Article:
On Wednesday, Pew Charitable Trusts released a new study exploring the city’s infamous status as America’s poorest big city.
“We know that Philadelphia is the poorest big city in the United States,” said Octavia Howell, a researcher with Pew’s Philadelphia Research Initiative and one of the study’s lead authors. “Pew's goal with this research was to get beyond the headline poverty rate of 25.7 percent and understand poverty in the city more fully, in terms of demographics and geography over time and see how this compared with other cities.”
The report compares Philadelphia’s poverty statistics with the nation’s ten largest cities and the nation’s ten poorest cities. Philadelphia is the only city in both lists.
It finds that Philadelphia’s poverty is more concentrated than many other cities. While the city’s poverty rate is appallingly high, the region’s rate of just 12.9 percent is only slightly above the national average of 12.7. Other cities suburbs have seen their poverty rates tick up as rising inner city property values have pushed the impoverished beyond city limits. But Philadelphia was once a city of 2 million, meaning the city itself has retained a large stock of affordable homes. Housing in Philadelphia is cheaper than it is in the suburbs. Additionally, a relatively high 28 percent of poor households in Philadelphia own their homes — this percentage discourages more of the city’s impoverished from moving. To make matters worse, many Philadelphia suburbs tightly regulate land use, which makes it harder to build (and build affordable housing in particular).
Transportation also plays a role: Philly has a good transit system, and the cost of car ownership here is higher than it is most other places. While SEPTA and PATCO offer suburban transit options, they simply cannot compare to the size and frequency of the city transit network.
Cheaper rent and better buses, alone, don’t explain why the region’s poorer residents remain in the city. But once you add jobs to the mix, the picture becomes complete.
Since 1970, the total number of jobs in Philadelphia has fallen 24 percent, while the number of jobs in the suburbs went up 110 percent.
“The key driver of poverty is a lack of jobs and good jobs,” Robert DeFina, professor of sociology at Villanova University, is quoted saying in the report.
Since 2010, Philadelphia itself has seen very modest job growth. But in the decades prior, all of the employment gains were in the suburbs, largely inaccessible to the region’s impoverished.
Not only that, the kind of jobs created in Greater Philadelphia in the last half century have meant little to those living below the poverty line.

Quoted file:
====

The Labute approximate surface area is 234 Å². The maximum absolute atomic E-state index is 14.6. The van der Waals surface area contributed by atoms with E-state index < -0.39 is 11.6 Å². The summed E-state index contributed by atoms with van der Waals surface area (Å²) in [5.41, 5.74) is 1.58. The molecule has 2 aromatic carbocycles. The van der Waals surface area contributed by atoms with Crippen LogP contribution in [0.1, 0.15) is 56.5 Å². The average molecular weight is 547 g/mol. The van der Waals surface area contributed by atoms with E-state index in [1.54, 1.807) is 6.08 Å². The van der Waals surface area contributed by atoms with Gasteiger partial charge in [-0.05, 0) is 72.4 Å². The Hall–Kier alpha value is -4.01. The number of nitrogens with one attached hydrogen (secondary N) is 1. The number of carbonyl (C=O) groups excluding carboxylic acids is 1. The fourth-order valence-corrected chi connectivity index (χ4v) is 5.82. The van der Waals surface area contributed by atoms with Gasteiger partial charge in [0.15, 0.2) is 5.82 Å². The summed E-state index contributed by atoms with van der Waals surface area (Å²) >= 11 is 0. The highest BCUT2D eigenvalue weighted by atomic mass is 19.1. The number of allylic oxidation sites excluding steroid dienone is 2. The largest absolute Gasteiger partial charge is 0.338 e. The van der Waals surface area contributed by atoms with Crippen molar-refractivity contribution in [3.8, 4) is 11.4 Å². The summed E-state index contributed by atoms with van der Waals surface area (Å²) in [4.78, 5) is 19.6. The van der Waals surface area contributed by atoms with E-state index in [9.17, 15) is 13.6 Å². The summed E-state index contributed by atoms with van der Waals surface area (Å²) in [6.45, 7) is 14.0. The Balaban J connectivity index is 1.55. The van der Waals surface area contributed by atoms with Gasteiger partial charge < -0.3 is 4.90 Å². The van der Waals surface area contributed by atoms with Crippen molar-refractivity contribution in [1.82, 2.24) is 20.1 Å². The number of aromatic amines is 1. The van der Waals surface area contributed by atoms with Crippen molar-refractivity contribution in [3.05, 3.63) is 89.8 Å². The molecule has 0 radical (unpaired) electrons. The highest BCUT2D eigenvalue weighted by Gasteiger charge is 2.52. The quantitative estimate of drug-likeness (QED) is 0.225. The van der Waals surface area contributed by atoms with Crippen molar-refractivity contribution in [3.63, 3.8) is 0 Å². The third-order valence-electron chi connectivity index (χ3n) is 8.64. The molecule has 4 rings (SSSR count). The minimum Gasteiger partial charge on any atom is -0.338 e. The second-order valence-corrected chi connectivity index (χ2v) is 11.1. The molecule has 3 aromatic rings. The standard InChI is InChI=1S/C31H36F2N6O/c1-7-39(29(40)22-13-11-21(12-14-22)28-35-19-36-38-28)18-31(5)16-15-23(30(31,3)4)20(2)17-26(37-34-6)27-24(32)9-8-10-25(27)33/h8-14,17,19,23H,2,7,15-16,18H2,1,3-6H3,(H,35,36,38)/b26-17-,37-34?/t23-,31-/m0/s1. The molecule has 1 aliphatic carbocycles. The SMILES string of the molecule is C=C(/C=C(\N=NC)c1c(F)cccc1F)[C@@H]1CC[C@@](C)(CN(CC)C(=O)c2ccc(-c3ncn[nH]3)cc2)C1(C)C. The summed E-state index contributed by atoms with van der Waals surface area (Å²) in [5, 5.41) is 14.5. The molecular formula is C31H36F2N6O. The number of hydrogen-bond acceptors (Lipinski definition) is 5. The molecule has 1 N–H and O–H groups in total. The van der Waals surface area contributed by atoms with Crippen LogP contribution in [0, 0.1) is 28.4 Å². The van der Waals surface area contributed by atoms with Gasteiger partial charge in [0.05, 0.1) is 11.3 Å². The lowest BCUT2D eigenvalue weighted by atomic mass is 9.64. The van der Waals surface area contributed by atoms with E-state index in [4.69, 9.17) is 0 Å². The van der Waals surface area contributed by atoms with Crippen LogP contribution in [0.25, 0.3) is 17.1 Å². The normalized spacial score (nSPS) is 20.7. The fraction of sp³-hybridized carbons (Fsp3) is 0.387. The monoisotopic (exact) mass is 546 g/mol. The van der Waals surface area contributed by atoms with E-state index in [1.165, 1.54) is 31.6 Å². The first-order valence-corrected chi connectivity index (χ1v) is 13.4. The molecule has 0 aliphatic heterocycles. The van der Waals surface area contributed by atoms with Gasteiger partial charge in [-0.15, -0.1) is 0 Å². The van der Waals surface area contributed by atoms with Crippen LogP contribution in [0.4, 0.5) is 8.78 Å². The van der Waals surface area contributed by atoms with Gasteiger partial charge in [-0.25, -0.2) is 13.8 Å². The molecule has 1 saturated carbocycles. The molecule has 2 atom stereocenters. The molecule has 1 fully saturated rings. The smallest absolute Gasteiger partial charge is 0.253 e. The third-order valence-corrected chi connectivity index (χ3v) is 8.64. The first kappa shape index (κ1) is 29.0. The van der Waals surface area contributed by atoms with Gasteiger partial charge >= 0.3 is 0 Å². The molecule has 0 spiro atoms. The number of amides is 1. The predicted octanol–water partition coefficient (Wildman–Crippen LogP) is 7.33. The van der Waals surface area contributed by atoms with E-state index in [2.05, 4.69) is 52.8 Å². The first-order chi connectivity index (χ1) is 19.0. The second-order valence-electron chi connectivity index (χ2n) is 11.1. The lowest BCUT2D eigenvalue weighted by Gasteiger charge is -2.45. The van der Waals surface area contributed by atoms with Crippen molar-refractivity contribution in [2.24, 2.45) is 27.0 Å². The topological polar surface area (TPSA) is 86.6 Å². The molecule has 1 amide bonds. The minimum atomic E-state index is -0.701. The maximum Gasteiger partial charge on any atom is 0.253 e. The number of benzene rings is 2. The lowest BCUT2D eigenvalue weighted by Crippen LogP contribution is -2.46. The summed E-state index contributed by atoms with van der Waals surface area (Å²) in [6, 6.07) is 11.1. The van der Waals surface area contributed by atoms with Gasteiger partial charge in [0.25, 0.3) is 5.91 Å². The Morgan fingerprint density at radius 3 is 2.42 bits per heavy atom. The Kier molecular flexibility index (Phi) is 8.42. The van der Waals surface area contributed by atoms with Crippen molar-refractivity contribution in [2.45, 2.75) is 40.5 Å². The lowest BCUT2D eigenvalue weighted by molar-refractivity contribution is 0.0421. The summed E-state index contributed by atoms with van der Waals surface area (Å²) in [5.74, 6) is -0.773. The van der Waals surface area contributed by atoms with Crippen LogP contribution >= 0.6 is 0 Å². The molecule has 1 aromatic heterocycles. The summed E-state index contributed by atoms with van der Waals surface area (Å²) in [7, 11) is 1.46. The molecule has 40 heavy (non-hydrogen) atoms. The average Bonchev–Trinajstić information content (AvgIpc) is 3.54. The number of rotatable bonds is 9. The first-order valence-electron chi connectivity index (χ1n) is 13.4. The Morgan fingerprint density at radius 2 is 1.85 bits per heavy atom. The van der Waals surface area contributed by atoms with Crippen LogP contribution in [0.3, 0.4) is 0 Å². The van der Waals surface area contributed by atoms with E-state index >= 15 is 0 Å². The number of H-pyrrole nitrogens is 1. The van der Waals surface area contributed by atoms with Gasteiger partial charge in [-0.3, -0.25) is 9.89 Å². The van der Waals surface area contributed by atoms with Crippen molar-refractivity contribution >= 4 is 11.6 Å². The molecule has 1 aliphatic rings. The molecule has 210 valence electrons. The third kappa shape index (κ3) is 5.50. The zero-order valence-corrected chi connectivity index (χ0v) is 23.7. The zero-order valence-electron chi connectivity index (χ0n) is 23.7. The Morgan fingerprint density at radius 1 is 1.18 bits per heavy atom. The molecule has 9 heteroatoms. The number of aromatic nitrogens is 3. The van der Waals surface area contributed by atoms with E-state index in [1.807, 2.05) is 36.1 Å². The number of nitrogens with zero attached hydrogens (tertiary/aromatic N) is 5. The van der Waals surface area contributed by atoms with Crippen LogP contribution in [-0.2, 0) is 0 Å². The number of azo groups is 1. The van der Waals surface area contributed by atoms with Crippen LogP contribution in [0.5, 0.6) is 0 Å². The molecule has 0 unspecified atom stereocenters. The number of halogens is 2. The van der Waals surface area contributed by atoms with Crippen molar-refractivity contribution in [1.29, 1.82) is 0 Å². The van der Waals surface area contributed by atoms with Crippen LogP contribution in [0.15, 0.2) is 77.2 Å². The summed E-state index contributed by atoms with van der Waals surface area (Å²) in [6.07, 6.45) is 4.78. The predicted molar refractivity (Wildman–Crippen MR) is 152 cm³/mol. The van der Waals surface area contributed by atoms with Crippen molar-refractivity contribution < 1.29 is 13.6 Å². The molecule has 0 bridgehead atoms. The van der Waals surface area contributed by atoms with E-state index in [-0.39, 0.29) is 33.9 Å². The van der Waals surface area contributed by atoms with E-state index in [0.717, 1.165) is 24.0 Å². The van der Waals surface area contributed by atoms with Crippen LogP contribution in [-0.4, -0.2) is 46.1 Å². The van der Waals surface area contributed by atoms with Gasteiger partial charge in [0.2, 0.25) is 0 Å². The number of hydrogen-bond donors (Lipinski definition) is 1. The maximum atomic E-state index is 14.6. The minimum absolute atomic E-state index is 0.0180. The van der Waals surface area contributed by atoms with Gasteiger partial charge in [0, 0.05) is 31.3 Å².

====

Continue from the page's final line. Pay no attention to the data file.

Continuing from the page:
The report notes that, since 1970, the region’s number management and professional positions — jobs that usually require a college degree — grew 85 percent. But only 13 percent of the city’s poor residents have a bachelors degree or better. “Another sector, service employment, which includes food preparation, grew by 56 percent,” the report goes on to note. “Most of this work does not require advanced education, and the pay is relatively low. Of the 10 sales and service job categories with the most employees in Philadelphia and Delaware County in May 2016, all had median annual earnings below $29,250.”
Not any job will lift a person out of poverty. According to the report, 30.1 percent of poor adults in Philadelphia reported working in 2016. In past generations, low-skill manufacturing jobs paid well enough to provide a middle-class lifestyle. But by 1990, the service sector had replace manufacturing as the top employment sector in Philadelphia and many other rustbelt cities.
Unlike some of the other poorest cities, like Cleveland and Detroit, Philadelphia has seen a modest renewal since 2006. After a half century of decline, Philadelphia’s population started to grow again. Similarly, Philadelphia’s poverty rate has leveled off since 2006, only increasing 0.6 percent in the ensuing decade.
If the city continues to add residents and jobs, we can expect to see the poverty rate start to decline in coming years. But that won’t necessarily mean good news for Philadelphia’s 400,000 residents living below the federal poverty line. The poverty rate is a fraction, which can be moved by changes to the numerator (number of impoverished residents) or changes to the denominator (total number of residents). As the city’s population of white-collar workers expands, the denominator will grow, reducing the poverty rate.
The poverty rate will also decline if the numerator shrinks, the report notes. But why it might shrink matters. As the report’s authors put it: “Some individuals do manage to move out of poverty in Philadelphia, but many others are hindered by an economy that largely generates two kinds of jobs: low-paid service jobs that do not support a family or high-salary positions that require skills and training that most poor people lack or have a difficult time obtaining.”
That last line could describe the poor nearly anywhere in America today, from the biggest coastal cities to the smallest farm towns. Philadelphia isn’t alone, but that’s small comfort. No one city can tackle the problem of an economy which continues to automate relatively high-paying, low-skill work at a rapid pace, only to replace those jobs with white collar work or minimum wage gigs.
The Philadelphia region can control its transportation network and zoning policies to lower barriers to the few good blue collar jobs that do exist for those concentrated thousands struggling to escape poverty. But Philadelphia’s failure to address a fundamental fissure in the nation’s economy should not be the city’s enduring shame. Philadelphia’s poverty rate is egregiously high, and has remained so for years. But that is not the city’s fault, it is society’s.